CARDIO VS. STRENGTH-TRAINING WORKOUTS
A WH Fitness Face Off
In one corner: Dumbbells. In the other: A jump rope. The ref: WH, slicing and dicing the research to determine whether strength or cardio rules.
Passat or Prius?
Trader Joe's or Whole Foods? And when it comes to getting the body you want: strength training or cardio? Back when you carpooled in Ma's minivan, men went to the weight room and women hit Jazzercise. But recently, taking a cue fromathletes, many fitness gurus insist that strength training is where it's at. Some even suggest ditching cardio altogether.
To resolve the strength vs. cardio conundrum, we culled research and chatted up experts to find out how each would fare in a head-to-head matchup (don't worry, nobody's going to bite anyone's ear off). Whether you want to get buff, torch calories, or run your fastest mile ever, we've decoded which discipline you should devote your sweat to -- and created a workout that's perfectly proportioned to give you all the benefits. Now, let's get ready to rumble...
To KO fat -- and keep it off...
Cardio's edge Calorie for calorie, cardio has a slight advantage. You'll burn 8 to 10 calories a minute hoisting weights, compared with 10 to 12 calories a minute running or cycling, says Wayne Westcott, Ph.D., director of research at the South Shore YMCA in Quincy, Massachusetts.
Strength's edge Lifting weights gives you a metabolic spike for an hour after aworkout because your body is trying hard to help your muscles recover. That means you'll fry an additional 25 percent of the calories you just scorched during your strength session, Westcott says. "So if you burned 200 calories lifting weights, it's really closer to 250 overall." And if you lift heavier weights or rest no more than 30 seconds between sets, you can annihilate even more.
And there's more good news when it comes to iron's fat-socking power. "For every 3 pounds of muscle you build, you'll burn an extra 120 calories a day -- just vegging -- because muscle takes more energy to sustain," Westcott says. Over the course of a year, that's about 10 pounds of fat -- without even changing your diet. Yes, please.
To squash stress...
Cardio's edge The head-clearing effects of, say, swimming or playing tennis show up faster than it takes to get a brow wax. Just 15 minutes of aerobic activity two to three times a week can reduce anxiety significantly, according to a 2005 study in the European Journal of Sports Science. Go at it 3 to 5 days a week and you can cut fatigue by nearly 50 percent. "Cardio elevates serotonin levels in the brain, a key neurotransmitter involved in improving symptoms of depression," says Madhukar Trivedi, M.D., director of the University of Texas Southwestern Medical Center Mood Disorders Research Program and Clinic.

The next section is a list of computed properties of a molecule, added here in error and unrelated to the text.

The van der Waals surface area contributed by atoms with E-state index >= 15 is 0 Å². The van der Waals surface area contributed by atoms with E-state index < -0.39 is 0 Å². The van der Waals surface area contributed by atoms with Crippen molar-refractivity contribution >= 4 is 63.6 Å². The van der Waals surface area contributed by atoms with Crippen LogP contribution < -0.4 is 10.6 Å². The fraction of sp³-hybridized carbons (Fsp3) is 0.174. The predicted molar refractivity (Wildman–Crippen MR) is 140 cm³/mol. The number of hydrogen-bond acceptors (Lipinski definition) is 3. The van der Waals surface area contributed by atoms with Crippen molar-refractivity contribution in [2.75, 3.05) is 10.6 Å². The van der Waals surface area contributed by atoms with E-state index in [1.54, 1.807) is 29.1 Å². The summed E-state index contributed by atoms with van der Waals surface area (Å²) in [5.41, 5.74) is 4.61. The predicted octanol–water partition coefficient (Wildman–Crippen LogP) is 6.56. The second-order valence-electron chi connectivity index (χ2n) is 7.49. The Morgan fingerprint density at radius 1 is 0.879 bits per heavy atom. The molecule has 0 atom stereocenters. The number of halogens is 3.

Strength's edge A big question mark. Scientists note promising results on the mood-altering effects of pumping iron. But more research is needed to nail the intensity and duration necessary to match cardio's benefits. So, for now
To love standing naked in front of the mirror...
Cardio's edge Sports psychologists have been studying the effect of aerobic activity on self-confidence for decades. And they keep coming to the same conclusion: Runners, cyclists, swimmers, and other athletes have high confidence levels because of the sense of accomplishment they feel each time they cross the finish line -- even when they bring up the rear.
Strength's edge Think you look hot immediately after a workout? It's not your imagination. Blood has rushed to your muscles, making them swell and appear more toned. Beyond vanity, you feel confident because you just pressed some major poundage. In 2006, researchers at McMaster University in Ontario tested subjects' body image -- how they felt about others checking them out, and how satisfied they were with their own appearance before and after 12 weeks of strength training. The women made significant improvements, and they were particularly influenced by the physical results of increasing the amount lifted. So try this: Keep a log of how many sets and reps you complete and how much weight you're hoisting for each move. Every 4 weeks, go back and review your first workout. Feel the rush of pride, then strut your stuff.
To stay off the sideline
Cardio's edge [radio silence] The repetitive nature of cardio puts serious pressure on your joints, ligaments, muscles, tendons -- and the cartilage in between. If you've got a weak link, you're screaming to be benched. That is, unless you hit the weight room.
Strength's edge In a 2006 study in the American Journal of Sports Medicine, researchers found that a balance-training program -- think single-leg squats and anything on a wobble board -- reduced the risk of ankle sprains in athletes. "Functional strength training teaches your brain to allow muscle contractions that are quick enough to prevent or minimize injuries," says lead study author Tim McGuine, Ph.D., senior athletic trainer and research coordinator at the University of Wisconsin-Madison. Your best bet: Choose moves that work your core, improve your balance, and force you to bend at multiple joints -- so lunges, rows, squats, and presses are all fair game.